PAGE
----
With the early spring this year, horseback riders are enjoying getting out and about, conditioning their horses for the summer riding season. My wife and I ride along unpaved roads near our home in the Northeast Kingdom. Through our membership in the Vermont Horse Council, we know many other riders throughout the state who also ride on roads.
We have found that most drivers are instinctively careful around horses, but some do not understand why they should use caution when approaching a horse and rider. Please remember that horses are not bicycles or cars - they're living, breathing animals with minds of their own. We can't always predict how our horses will react to different sights, sounds and other stimuli. So it's important that drivers make sure they don't startle any horse that they may encounter.
Here's what the Vermont Driver's License Manual says under the heading "Sharing the Road with Domestic Animals":
"Be very cautious any time that animals are on the roadway. When coming up to a horse, cow, or other animal on the road the driver shall drive slowly so as not to scare the animal. Some animals may be startled or scared more easily than others.
"It is especially important to use extreme caution when approaching a horse and rider. Avoid any action that might scare the animal and put the rider at risk of injury. Slow down, move away from the horse, and do not honk your horn or accelerate in a manner that might startle it."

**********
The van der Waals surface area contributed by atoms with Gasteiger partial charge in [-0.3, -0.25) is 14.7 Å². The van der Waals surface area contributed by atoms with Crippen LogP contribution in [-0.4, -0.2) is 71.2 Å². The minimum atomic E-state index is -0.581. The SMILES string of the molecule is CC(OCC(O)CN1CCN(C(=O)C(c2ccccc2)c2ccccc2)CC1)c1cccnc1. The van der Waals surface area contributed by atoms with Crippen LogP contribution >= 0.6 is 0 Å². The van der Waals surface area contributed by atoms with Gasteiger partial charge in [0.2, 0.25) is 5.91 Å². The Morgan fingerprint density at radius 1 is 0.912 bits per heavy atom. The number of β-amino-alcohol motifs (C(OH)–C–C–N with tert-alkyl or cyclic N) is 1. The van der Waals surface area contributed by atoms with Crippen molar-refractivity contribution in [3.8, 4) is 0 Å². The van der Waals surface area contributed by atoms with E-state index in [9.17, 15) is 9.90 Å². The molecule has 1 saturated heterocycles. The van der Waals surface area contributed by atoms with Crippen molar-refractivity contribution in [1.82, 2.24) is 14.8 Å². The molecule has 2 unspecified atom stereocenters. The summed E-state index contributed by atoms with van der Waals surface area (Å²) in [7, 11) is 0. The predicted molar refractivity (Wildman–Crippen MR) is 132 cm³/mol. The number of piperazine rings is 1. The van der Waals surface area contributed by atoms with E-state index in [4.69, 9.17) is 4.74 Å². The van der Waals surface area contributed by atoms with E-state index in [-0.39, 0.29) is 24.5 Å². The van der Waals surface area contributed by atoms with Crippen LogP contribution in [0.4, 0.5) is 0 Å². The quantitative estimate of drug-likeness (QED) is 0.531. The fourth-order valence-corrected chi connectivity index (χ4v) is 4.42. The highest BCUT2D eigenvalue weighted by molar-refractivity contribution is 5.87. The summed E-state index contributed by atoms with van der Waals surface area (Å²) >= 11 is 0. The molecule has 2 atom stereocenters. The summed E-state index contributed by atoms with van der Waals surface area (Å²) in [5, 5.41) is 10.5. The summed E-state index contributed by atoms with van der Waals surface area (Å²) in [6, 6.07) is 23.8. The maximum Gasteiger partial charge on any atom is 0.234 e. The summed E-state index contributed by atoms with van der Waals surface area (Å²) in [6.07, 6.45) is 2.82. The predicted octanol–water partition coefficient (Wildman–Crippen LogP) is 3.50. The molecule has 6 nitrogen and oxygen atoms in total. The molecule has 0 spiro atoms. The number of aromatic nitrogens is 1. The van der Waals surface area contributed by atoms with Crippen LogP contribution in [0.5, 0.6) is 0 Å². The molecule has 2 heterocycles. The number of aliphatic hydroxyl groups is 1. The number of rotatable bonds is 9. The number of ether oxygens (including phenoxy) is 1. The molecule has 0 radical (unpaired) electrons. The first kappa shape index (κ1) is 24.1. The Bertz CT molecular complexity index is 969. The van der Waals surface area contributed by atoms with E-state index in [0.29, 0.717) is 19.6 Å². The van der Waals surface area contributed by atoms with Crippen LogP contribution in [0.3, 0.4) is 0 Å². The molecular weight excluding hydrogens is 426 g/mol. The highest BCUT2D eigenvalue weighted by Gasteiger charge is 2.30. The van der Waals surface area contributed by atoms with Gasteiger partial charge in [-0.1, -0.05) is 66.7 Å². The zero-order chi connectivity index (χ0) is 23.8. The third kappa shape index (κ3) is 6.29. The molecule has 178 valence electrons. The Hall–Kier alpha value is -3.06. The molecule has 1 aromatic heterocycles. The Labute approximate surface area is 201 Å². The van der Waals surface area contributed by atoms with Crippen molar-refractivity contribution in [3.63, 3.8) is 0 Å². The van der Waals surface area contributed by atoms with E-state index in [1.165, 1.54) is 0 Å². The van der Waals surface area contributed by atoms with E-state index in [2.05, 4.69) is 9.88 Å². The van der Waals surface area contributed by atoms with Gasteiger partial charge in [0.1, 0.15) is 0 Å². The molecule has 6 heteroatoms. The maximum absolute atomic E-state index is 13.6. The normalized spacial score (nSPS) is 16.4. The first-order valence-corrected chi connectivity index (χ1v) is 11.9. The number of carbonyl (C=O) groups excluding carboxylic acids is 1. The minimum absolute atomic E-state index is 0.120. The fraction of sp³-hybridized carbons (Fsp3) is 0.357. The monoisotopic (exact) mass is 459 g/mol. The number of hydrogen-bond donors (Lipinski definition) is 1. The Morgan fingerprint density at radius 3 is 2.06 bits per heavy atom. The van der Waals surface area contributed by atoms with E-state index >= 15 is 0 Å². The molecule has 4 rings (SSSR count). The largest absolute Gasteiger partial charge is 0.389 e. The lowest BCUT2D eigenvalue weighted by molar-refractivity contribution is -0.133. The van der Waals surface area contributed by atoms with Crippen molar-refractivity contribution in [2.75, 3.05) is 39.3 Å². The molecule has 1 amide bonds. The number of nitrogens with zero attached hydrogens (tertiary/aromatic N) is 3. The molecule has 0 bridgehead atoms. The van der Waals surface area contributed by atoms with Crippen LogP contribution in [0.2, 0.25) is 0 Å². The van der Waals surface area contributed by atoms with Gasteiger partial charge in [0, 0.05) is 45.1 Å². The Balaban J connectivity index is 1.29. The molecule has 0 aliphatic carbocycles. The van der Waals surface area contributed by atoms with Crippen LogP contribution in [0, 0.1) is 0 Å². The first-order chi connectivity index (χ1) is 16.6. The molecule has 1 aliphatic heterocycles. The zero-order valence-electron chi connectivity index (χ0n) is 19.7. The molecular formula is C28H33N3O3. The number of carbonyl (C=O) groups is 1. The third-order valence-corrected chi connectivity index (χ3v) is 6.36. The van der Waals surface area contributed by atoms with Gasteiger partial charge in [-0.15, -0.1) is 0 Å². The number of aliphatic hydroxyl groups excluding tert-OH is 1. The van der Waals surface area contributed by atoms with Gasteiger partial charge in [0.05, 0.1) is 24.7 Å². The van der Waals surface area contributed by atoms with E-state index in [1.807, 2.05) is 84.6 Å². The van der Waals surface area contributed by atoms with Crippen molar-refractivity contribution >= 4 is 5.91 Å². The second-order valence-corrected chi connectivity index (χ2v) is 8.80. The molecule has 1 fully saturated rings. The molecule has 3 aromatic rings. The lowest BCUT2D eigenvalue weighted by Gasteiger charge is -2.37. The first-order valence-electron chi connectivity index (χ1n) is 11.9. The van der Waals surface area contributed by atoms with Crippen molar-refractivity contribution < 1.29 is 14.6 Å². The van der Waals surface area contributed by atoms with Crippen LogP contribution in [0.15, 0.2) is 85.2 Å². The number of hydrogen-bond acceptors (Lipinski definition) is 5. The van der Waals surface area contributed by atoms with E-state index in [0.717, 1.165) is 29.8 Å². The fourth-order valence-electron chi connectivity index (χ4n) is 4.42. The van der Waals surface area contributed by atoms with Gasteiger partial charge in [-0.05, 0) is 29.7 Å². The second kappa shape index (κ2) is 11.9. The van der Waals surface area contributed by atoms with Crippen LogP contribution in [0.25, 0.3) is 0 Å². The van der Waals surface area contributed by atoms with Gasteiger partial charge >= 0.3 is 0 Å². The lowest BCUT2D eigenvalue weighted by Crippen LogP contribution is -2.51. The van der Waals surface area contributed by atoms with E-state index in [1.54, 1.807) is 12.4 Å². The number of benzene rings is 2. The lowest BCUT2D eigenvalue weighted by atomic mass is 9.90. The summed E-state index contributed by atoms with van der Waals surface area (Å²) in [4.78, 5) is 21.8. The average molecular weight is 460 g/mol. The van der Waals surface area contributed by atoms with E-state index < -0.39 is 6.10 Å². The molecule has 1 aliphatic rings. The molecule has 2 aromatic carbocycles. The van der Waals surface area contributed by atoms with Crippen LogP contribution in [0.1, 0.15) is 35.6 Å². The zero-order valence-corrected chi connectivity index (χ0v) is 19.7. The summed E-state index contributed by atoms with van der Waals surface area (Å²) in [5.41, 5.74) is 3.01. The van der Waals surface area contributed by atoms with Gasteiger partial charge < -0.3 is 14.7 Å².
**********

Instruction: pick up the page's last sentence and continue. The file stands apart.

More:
Thank you, neighbors and friends, for following the law and giving horses and riders the respect and courtesy that they deserve.
Welcome to the discussion.
Keep it Clean. Please avoid obscene, vulgar, lewd, racist or sexually-oriented language.
PLEASE TURN OFF YOUR CAPS LOCK.
Don't Threaten. Threats of harming another person will not be tolerated.
Be Truthful. Don't knowingly lie about anyone or anything.
Be Nice. No racism, sexism or any sort of -ism that is degrading to another person.
Be Proactive. Use the 'Report' link on each comment to let us know of abusive posts.
Share with Us. We'd love to hear eyewitness accounts, the history behind an article.